People do all kinds of different things on the internet and, in some cases, they are also all kinds of different people. Facebook has a strict policy that you must create an account under your real name in order to use the site, while Twitter does not. In general, most websites allow you to enter whatever name you like and people take advantage of that.
For example, they may be participating in a political forum and espousing their liberal views. Using a pseudonym allows that individual to remain protected, theoretically, and that might prevent them from getting in trouble with a conservative boss at work. Or someone who is thinking of coming out, might seek information from an LBGTQ forum where their identity can remain a secret until they decide they are ready to share their sexual orientation with the world.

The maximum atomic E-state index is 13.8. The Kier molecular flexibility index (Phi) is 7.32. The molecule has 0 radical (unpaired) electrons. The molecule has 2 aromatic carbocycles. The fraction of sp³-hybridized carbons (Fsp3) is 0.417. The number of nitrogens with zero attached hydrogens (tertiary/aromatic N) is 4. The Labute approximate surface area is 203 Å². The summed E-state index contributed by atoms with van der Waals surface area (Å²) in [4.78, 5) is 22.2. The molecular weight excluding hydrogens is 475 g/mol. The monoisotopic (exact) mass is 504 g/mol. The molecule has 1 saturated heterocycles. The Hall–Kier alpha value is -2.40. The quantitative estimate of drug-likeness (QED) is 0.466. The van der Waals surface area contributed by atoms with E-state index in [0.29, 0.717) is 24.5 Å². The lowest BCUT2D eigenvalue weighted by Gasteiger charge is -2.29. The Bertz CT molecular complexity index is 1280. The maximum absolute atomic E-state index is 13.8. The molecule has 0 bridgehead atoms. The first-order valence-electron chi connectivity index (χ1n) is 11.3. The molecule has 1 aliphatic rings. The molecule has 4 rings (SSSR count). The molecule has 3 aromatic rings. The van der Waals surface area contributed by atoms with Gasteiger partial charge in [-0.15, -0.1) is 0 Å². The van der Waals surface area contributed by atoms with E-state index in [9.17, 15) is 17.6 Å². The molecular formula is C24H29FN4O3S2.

These examples are fine, though it must be pointed out that many people abuse the privilege of online anonymity. Some do this for malicious purposes, such as trolling or other forms of harassment. Others do it to indulge in illegal activity, such as downloading pirated movies and TV shows, or other more serious criminal pursuits. You don’t have to be tech savvy to disguise yourself online either: video private networks (VPNs) are subscription services that provide users with the option of IP addresses in multiple countries. Want to watch something on the BBC iPlayer, but don’t live in England? Simply click on a UK IP address provided by your VPN and the BBC does not know the difference.
Governments and corporations take a dim view of such activity. Russia and China announced that VPNs will be banned in those countries by the end of the year. This is unfortunate because it will rob citizens of the chance to speak openly and potentially criticize those authoritarian governments. But, of course, that is just the sort of openness they seek to oppress.